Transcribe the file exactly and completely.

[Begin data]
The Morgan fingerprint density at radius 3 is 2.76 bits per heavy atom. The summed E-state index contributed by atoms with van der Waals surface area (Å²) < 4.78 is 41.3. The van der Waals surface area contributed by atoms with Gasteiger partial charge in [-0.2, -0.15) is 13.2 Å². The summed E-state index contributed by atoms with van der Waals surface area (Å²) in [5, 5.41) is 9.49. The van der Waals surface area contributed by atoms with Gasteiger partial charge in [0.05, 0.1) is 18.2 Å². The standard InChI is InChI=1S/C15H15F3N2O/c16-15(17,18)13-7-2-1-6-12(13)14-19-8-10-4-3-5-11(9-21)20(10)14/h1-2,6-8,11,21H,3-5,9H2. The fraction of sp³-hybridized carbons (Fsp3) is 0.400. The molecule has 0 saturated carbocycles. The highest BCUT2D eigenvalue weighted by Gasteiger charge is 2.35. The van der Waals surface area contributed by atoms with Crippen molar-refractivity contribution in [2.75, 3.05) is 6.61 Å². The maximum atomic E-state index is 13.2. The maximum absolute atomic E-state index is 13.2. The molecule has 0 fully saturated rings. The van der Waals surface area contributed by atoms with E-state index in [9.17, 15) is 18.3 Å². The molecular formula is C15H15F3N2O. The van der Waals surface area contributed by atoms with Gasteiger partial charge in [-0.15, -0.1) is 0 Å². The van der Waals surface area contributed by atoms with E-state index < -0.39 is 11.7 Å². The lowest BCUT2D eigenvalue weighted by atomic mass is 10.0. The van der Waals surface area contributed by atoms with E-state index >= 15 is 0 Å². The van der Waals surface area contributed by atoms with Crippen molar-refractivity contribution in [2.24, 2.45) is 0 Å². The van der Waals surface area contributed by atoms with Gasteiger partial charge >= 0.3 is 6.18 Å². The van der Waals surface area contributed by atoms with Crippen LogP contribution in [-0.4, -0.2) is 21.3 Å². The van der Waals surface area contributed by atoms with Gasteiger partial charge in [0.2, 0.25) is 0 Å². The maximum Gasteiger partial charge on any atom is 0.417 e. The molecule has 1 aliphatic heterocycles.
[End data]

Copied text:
The Morgan fingerprint density at radius 3 is 2.76 bits per heavy atom. The summed E-state index contributed by atoms with van der Waals surface area (Å²) < 4.78 is 41.3. The van der Waals surface area contributed by atoms with Gasteiger partial charge in [-0.2, -0.15) is 13.2 Å². The summed E-state index contributed by atoms with van der Waals surface area (Å²) in [5, 5.41) is 9.49. The van der Waals surface area contributed by atoms with Gasteiger partial charge in [0.05, 0.1) is 18.2 Å². The standard InChI is InChI=1S/C15H15F3N2O/c16-15(17,18)13-7-2-1-6-12(13)14-19-8-10-4-3-5-11(9-21)20(10)14/h1-2,6-8,11,21H,3-5,9H2. The fraction of sp³-hybridized carbons (Fsp3) is 0.400. The molecule has 0 saturated carbocycles. The highest BCUT2D eigenvalue weighted by Gasteiger charge is 2.35. The van der Waals surface area contributed by atoms with Crippen molar-refractivity contribution in [2.75, 3.05) is 6.61 Å². The maximum atomic E-state index is 13.2. The maximum absolute atomic E-state index is 13.2. The molecule has 0 fully saturated rings. The van der Waals surface area contributed by atoms with E-state index in [9.17, 15) is 18.3 Å². The molecular formula is C15H15F3N2O. The van der Waals surface area contributed by atoms with Gasteiger partial charge in [-0.15, -0.1) is 0 Å². The van der Waals surface area contributed by atoms with E-state index < -0.39 is 11.7 Å². The lowest BCUT2D eigenvalue weighted by atomic mass is 10.0. The van der Waals surface area contributed by atoms with E-state index >= 15 is 0 Å². The van der Waals surface area contributed by atoms with Crippen molar-refractivity contribution in [2.24, 2.45) is 0 Å². The van der Waals surface area contributed by atoms with Gasteiger partial charge >= 0.3 is 6.18 Å². The van der Waals surface area contributed by atoms with Crippen LogP contribution in [-0.4, -0.2) is 21.3 Å². The van der Waals surface area contributed by atoms with Gasteiger partial charge in [0.2, 0.25) is 0 Å². The maximum Gasteiger partial charge on any atom is 0.417 e. The molecule has 1 aliphatic heterocycles.